Background/Aims: To investigate the effects of peritubular capillary (PTC) loss and hypoxia on the progression of tubulointerstitial fibrosis in a rat model of aristolochic acid nephropathy (AAN). Methods: Female Wistar rats received Caulis aristolochiae manshuriensis (CAM) decoction by gavage for 8 weeks, and were sacrificed at 8, 12 and 16 weeks, respectively, after administration. Blood urea nitrogen (BUN), serum creatinine (Scr) and urinary protein were monitored prior to sacrifice. PTC loss and tubulointerstitial hypoxia were assessed by CD34 immunostaining and hypoxia-inducible factor-α subunit 1 (HIF-1α) expression, respectively. Myofibroblasts were assessed by α-smooth muscle actin (α-SMA) expression. The expression of angiogenic factor was assessed by vascular endothelial growth factor (VEGF). Results: AAN rats differed from controls by increased BUN, Scr and 24-hour urinary protein excretion rates. There was a progressive loss of PTCs in the AAN model, which was associated with the decreased expression of VEGF. A significant increase in nuclear localization of HIF-1α was seen 16 weeks after treatment with CAM decoction in the context of severe tubulointerstitial damage. Multifocal tubulointerstitial fibrosis was seen in AAN rats at weeks 12 and 16, predominantly in the area of the outer stripe and outer medulla. No significant pathologic changes were found in control rats. Conclusion: Following the reduction of PTCs density and up-regulation of HIF-1α, the tubulointerstitial fibrosis area increased. Ischemia and hypoxia are the important causes of severe tubulointerstitial fibrosis in AAN rats.

© 2006 S. Karger AG, Basel


Article / Publication Details

First-Page Preview
Abstract of Original Report: Laboratory Investigation

Received: February 13, 2006
Accepted: June 16, 2006
Published online: September 15, 2006
Issue release date: September 2006

Number of Print Pages: 9
Number of Figures: 6
Number of Tables: 2

ISSN: 0250-8095 (Print)
eISSN: 1421-9670 (Online)

For additional information: http://www.karger.com/AJN


Copyright / Drug Dosage / Disclaimer

Copyright: All rights reserved. No part of this publication may be translated into other languages, reproduced or utilized in any form or by any means, electronic or mechanical, including photocopying, recording, microcopying, or by any information storage and retrieval system, without permission in writing from the publisher or, in the case of photocopying, direct payment of a specified fee to the Copyright Clearance Center.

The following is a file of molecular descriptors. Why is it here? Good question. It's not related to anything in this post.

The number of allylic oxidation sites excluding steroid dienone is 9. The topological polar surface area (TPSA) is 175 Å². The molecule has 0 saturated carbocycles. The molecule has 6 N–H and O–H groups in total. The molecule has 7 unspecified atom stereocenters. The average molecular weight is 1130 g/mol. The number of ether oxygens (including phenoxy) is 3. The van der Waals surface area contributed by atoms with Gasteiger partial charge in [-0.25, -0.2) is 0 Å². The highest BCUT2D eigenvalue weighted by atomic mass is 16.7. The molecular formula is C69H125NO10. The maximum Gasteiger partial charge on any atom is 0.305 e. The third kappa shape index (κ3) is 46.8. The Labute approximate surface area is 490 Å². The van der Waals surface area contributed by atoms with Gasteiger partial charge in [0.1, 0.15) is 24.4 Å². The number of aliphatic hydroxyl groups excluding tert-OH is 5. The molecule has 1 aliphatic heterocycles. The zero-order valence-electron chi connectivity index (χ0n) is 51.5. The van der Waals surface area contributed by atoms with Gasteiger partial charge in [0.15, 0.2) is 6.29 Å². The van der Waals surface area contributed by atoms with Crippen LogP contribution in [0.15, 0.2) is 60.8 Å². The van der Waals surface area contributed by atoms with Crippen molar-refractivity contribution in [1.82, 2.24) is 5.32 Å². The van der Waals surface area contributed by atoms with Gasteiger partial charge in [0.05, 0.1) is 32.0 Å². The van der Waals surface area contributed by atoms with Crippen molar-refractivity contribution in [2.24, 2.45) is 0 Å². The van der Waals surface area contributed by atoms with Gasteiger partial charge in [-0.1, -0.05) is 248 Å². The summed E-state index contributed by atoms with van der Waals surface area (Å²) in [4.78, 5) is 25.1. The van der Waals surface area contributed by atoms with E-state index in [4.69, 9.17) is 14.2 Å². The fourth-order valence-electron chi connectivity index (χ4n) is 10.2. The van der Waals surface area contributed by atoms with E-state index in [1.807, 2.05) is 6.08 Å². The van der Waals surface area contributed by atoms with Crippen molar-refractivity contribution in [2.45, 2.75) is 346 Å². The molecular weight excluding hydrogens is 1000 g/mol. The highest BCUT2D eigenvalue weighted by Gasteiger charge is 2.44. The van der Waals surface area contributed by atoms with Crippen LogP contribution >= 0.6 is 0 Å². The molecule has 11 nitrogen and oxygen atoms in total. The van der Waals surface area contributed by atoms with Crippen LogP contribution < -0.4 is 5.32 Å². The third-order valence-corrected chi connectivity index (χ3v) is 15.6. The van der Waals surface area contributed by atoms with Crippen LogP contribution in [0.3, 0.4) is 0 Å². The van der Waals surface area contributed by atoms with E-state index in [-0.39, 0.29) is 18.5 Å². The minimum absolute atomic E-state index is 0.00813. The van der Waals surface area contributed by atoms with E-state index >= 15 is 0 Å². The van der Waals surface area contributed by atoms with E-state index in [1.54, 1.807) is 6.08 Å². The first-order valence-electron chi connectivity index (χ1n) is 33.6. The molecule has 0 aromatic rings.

Drug Dosage: The authors and the publisher have exerted every effort to ensure that drug selection and dosage set forth in this text are in accord with current recommendations and practice at the time of publication. However, in view of ongoing research, changes in government regulations, and the constant flow of information relating to drug therapy and drug reactions, the reader is urged to check the package insert for each drug for any changes in indications and dosage and for added warnings and precautions. This is particularly important when the recommended agent is a new and/or infrequently employed drug.
Disclaimer: The statements, opinions and data contained in this publication are solely those of the individual authors and contributors and not of the publishers and the editor(s). The appearance of advertisements or/and product references in the publication is not a warranty, endorsement, or approval of the products or services advertised or of their effectiveness, quality or safety. The publisher and the editor(s) disclaim responsibility for any injury to persons or property resulting from any ideas, methods, instructions or products referred to in the content or advertisements.